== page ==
Salted Caramel Candies!

11 Dec

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I’ve been noticing (and buying) fancy caramels at many artisan markets around Boston. My husband loves them. So, when my Martha Stewart Living came this month with a recipe, I knew I wanted to try them. Before I set out to make these, I honestly had no idea what goes into a caramel – they’re a dairy product – blew my mind. I was pretty intimadated by making candy for the first time, so I followed Martha’s recipe exactly. Here’s what I used:

1. 2 cups of heavy cream

2. 2 and 1/4 cups of sugar

3. 6 tablespoons of unsalted butter, cut into pieces

4. 1 and 1/4 cups of light corn syrup

5. 1/2 teaspoon of salt

6. 1/2 teaspoon of pure vanilla extract

7. 9 x 13 inch rimmed baking sheet coated in vegetable oil and lined with parchment paper (leave a two inch overhang)

8. wax paper for wrapping the candies

9. a candy thermometer

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First, I brought the cream, sugar, butter, and corn syrup to boil in a large pot, stirring until the sugar dissolves. I used my pasta pot- it seemed too big for the ingredients at first but it proved to be a good move as the mixture boiled up a lot.

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Once the mixture boiled, I reduced the heat to medium high and kept an eye on the thermometer.The temperature for chewy caramels is 248 degrees, exactly; if the mixture is allowed to get hotter, it will lead to hard candies. Martha says that it should take around 15 minutes to reach this temperature, but for me it took more like 20-25 minutes. As it got closer to the correct temp, the mixture started to turn a lovely golden caramel color. I was starting to feel nervous since it seemed to be taking too long to reach 240, but my patience was rewarded with the perfect consistency.

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As soon as the mixture reached 240 degrees, I removed it from from the hot burner and stirred in the salt and vanilla. It was helpful to have these ingredients pre-measured and ready to go on my over-the-sink cutting board. Then I poured the entire batch into my prepared baking sheet. The pot was still hot and it got really heavy holding it in one hand while  using my other hand to scrape out remaining caramel.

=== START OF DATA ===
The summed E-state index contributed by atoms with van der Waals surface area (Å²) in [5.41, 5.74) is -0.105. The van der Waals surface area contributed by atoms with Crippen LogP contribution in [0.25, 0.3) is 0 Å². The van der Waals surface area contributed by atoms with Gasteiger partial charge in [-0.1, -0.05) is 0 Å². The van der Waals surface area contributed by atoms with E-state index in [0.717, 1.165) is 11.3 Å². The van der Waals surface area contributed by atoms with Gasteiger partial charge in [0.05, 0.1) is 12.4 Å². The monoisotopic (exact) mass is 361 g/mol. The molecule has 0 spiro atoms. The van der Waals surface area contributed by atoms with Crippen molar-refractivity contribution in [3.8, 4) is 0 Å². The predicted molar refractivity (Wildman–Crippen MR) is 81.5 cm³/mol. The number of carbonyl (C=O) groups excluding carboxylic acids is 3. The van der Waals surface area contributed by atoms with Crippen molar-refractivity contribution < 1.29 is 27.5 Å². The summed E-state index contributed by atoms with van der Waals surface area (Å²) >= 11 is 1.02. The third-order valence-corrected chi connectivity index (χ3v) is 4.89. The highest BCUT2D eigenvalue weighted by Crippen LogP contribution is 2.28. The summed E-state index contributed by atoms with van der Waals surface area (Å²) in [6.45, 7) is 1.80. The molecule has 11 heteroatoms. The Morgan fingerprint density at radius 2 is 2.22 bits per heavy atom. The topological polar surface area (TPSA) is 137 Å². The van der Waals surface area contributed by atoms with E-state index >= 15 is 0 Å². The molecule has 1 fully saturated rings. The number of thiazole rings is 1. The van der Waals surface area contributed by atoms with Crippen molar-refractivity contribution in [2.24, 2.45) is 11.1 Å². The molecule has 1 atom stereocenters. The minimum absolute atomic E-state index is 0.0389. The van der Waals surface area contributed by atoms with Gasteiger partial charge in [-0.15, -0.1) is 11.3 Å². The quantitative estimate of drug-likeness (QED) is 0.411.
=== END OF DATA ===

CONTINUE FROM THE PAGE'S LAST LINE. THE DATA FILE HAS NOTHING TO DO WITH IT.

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Patience! The next step is to wait 8 to 24 hours. I waited 24. The overhanging parchment paper was great to lift the caramel out of the baking sheet and transfer it to a cutting board. I then cut the caramel into small, rectangular pieces. I was anticipating a sticky mess, but this all went fairly smoothly. The hardest (well, most time consuming part) was individually wrapping each caramel in small squares of wax paper. Despite my careful study of my magazine, it was hard to tell Martha’s wrapping technique. With a bit of trial and error, I settled on a method – fold in the paper on the long sides first (they will stick to the caramel) and then fold in the wax paper on the short sides (these won’t stick as well as first, but I held my finger on each side for a few seconds, melting the caramel into the paper a bit). This recipe made over 100 pieces of candy so this was kind of a painstaking process. In fact, I still have half a batch to wrap tomorrow.

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6 Responses to “Salted Caramel Candies!”

  1. Marilyn Matern December 11, 2012 at 2:12 am #

    Will you share the recipe?

    • shannzav December 11, 2012 at 2:49 am #

      working on it. still learning how to use wordpress.

  2. Katie December 31, 2012 at 2:05 am #

    These were soooo yummy!

    • shannzav January 5, 2013 at 9:16 pm #

      Thanks, Katie. Glad we were able to send you home with some.

  3. Karen January 2, 2013 at 2:15 pm #

    I’m so impressed! Any pictures of the candies wrapped? I started making Christmas cookies this year and gave up halfway through when I realized how much work they are. Maybe your patience will rub off…

    • shannzav January 5, 2013 at 9:16 pm #

      Thanks, Karen! Unfortunately no photos of the finished product. I basically wrapped them like a present – folded the paper on the long sides in first (it sticks to the caramel if you hold your finger on it for a bit), then folded in the sides. I’m sure your cookies were good – you are a good cook.

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